A proposed data standard is reviewed in detail by the VCDE. The VCDE may ask the submitter to clarify the proposal or to expand the scope of the proposed data standard to meet additional business needs or satisfy use cases uncovered during the review. When a final proposal is approved by the VCDE, the candidate data standard is submitted to the caBIG® community for review. Any comments received during the review period are addressed by the VCDE and may result in modification of the proposal. At the end of the review period, the VCDE makes a final determination on promotion of the candidate as a caBIG®-NCI data standard. Once a data standard is accepted, the user community may petition the VCDE for review and modification of the data standard. Any changes will undergo the same review process as the initial data standard.
Current caBIG®-NCI Data Standard Efforts
Data standards that are under review or have been approved by the the caBIG®-NCI community are listed below. The Registration Status associated with a CDE is an indicator of its progression through the caBIG®-NCI review and approval process. As a data standard is being developed, the component CDEs are assigned a caDSR Registration Status of Proposed or Candidate. When a data standard has been approved, the CDEs are assigned a caDSR Registration Status of Standard. A complete list of CDEs that are included in the data standards may be found in the CDE Browser using the left-hand tree to display the caBIG® Context Classification for Data Standards or on the caBIG® Data Standards site. Click the link for each standard to download a zip file of descriptive documentation.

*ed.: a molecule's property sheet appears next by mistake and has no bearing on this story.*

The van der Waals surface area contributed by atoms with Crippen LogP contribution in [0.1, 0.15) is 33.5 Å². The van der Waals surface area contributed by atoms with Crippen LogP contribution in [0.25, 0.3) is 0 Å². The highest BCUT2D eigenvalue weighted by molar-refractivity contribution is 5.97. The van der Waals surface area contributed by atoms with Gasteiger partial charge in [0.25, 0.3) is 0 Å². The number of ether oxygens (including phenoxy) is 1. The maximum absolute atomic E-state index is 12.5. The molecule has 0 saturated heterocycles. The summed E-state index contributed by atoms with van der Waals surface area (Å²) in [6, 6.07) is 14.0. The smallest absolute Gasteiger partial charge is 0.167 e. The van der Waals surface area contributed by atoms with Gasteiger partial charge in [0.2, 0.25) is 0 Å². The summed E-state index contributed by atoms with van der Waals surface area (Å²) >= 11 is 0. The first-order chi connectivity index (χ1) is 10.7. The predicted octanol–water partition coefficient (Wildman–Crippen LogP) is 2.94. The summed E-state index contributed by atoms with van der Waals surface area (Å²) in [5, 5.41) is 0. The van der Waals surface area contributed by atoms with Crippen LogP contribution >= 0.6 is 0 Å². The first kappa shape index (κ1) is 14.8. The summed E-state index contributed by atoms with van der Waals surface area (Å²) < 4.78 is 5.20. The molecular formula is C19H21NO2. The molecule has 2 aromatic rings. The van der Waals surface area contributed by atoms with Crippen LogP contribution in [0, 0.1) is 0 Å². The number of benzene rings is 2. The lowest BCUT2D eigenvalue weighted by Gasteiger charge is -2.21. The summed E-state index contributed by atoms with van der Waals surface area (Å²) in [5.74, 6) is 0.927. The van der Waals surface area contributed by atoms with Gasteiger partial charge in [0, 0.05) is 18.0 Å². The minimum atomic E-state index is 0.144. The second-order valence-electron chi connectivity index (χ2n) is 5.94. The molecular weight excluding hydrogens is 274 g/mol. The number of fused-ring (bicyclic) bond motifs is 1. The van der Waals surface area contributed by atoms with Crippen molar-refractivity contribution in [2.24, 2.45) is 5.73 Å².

Approved caBIG®-NCI Data Standards
Accepted: September 8, 2006
The Age data standard addresses the need to exchange information about the age of a study subject. The age of a subject may be calculated based on the difference in an event date and the date of birth of the subject, or a numeric age value may be self-reported by the subject.
Accepted: June 28, 2007
The Body Mass Index (BMI) standard consists of the components required to calculate and/or capture the body mass index of a person. The generic Common Data Element (CDE) for BMI includes a derivation rule that specifies the calculation of BMI using metric or international customary units. Four generic CDEs are included for height and weight and their respective units of measure using the Unified Code for Units of Measure (UCUM). Template CDEs provide guidance for the creation of descriptive CDEs when an Object Class other than Person is required.